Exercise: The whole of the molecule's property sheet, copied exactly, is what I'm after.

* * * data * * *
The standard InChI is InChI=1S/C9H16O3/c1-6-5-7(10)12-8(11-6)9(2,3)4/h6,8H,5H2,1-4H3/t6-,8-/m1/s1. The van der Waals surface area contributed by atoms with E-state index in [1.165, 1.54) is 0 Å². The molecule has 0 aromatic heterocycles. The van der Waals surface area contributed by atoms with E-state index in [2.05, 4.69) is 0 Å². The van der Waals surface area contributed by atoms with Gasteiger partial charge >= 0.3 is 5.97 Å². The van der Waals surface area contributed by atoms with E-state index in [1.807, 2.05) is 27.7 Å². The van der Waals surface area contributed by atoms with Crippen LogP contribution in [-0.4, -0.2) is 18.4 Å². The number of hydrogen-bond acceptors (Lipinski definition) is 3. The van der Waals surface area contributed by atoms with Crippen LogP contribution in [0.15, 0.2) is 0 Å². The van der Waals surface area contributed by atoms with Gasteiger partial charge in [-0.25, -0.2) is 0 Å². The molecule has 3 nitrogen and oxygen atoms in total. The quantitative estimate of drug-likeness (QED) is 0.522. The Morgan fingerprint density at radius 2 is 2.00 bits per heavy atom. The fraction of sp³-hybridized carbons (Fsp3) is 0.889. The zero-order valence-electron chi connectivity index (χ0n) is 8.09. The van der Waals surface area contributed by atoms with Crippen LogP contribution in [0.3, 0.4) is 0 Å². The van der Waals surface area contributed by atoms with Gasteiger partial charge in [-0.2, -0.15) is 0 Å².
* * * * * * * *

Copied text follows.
The standard InChI is InChI=1S/C9H16O3/c1-6-5-7(10)12-8(11-6)9(2,3)4/h6,8H,5H2,1-4H3/t6-,8-/m1/s1. The van der Waals surface area contributed by atoms with E-state index in [1.165, 1.54) is 0 Å². The molecule has 0 aromatic heterocycles. The van der Waals surface area contributed by atoms with E-state index in [2.05, 4.69) is 0 Å². The van der Waals surface area contributed by atoms with Gasteiger partial charge >= 0.3 is 5.97 Å². The van der Waals surface area contributed by atoms with E-state index in [1.807, 2.05) is 27.7 Å². The van der Waals surface area contributed by atoms with Crippen LogP contribution in [-0.4, -0.2) is 18.4 Å². The number of hydrogen-bond acceptors (Lipinski definition) is 3. The van der Waals surface area contributed by atoms with Crippen LogP contribution in [0.15, 0.2) is 0 Å². The van der Waals surface area contributed by atoms with Gasteiger partial charge in [-0.25, -0.2) is 0 Å². The molecule has 3 nitrogen and oxygen atoms in total. The quantitative estimate of drug-likeness (QED) is 0.522. The Morgan fingerprint density at radius 2 is 2.00 bits per heavy atom. The fraction of sp³-hybridized carbons (Fsp3) is 0.889. The zero-order valence-electron chi connectivity index (χ0n) is 8.09. The van der Waals surface area contributed by atoms with Crippen LogP contribution in [0.3, 0.4) is 0 Å². The van der Waals surface area contributed by atoms with Gasteiger partial charge in [-0.2, -0.15) is 0 Å².